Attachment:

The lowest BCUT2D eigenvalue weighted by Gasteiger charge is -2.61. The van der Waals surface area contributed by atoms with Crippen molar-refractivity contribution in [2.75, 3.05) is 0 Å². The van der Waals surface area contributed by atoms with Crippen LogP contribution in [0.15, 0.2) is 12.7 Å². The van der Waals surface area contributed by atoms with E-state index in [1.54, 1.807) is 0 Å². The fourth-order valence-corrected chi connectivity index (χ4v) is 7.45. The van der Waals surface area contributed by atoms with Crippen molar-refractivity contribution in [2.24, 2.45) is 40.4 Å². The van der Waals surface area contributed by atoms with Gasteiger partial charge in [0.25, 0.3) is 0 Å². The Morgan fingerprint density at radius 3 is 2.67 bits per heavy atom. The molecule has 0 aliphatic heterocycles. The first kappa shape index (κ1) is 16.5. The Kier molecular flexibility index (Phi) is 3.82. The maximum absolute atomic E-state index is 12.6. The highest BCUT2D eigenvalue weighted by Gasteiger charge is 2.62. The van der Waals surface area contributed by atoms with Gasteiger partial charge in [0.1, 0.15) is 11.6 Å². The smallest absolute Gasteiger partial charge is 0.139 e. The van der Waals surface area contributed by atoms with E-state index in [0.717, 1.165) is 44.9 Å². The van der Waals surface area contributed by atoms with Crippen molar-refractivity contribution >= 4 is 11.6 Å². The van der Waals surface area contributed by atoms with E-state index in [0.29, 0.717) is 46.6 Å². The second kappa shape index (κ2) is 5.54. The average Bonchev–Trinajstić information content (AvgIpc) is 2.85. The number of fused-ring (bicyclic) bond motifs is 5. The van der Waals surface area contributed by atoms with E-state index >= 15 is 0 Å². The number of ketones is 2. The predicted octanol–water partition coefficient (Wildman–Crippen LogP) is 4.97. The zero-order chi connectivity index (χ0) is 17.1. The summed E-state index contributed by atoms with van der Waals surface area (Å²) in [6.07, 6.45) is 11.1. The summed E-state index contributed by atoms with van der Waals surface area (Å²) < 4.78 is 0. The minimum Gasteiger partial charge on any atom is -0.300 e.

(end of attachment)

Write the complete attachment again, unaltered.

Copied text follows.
The lowest BCUT2D eigenvalue weighted by Gasteiger charge is -2.61. The van der Waals surface area contributed by atoms with Crippen molar-refractivity contribution in [2.75, 3.05) is 0 Å². The van der Waals surface area contributed by atoms with Crippen LogP contribution in [0.15, 0.2) is 12.7 Å². The van der Waals surface area contributed by atoms with E-state index in [1.54, 1.807) is 0 Å². The fourth-order valence-corrected chi connectivity index (χ4v) is 7.45. The van der Waals surface area contributed by atoms with Crippen molar-refractivity contribution in [2.24, 2.45) is 40.4 Å². The van der Waals surface area contributed by atoms with Gasteiger partial charge in [0.25, 0.3) is 0 Å². The Morgan fingerprint density at radius 3 is 2.67 bits per heavy atom. The molecule has 0 aliphatic heterocycles. The first kappa shape index (κ1) is 16.5. The Kier molecular flexibility index (Phi) is 3.82. The maximum absolute atomic E-state index is 12.6. The highest BCUT2D eigenvalue weighted by Gasteiger charge is 2.62. The van der Waals surface area contributed by atoms with Gasteiger partial charge in [0.1, 0.15) is 11.6 Å². The smallest absolute Gasteiger partial charge is 0.139 e. The van der Waals surface area contributed by atoms with E-state index in [0.717, 1.165) is 44.9 Å². The van der Waals surface area contributed by atoms with Crippen molar-refractivity contribution >= 4 is 11.6 Å². The van der Waals surface area contributed by atoms with E-state index in [0.29, 0.717) is 46.6 Å². The second kappa shape index (κ2) is 5.54. The average Bonchev–Trinajstić information content (AvgIpc) is 2.85. The number of fused-ring (bicyclic) bond motifs is 5. The van der Waals surface area contributed by atoms with E-state index >= 15 is 0 Å². The number of ketones is 2. The predicted octanol–water partition coefficient (Wildman–Crippen LogP) is 4.97. The zero-order chi connectivity index (χ0) is 17.1. The summed E-state index contributed by atoms with van der Waals surface area (Å²) in [6.07, 6.45) is 11.1. The summed E-state index contributed by atoms with van der Waals surface area (Å²) < 4.78 is 0. The minimum Gasteiger partial charge on any atom is -0.300 e.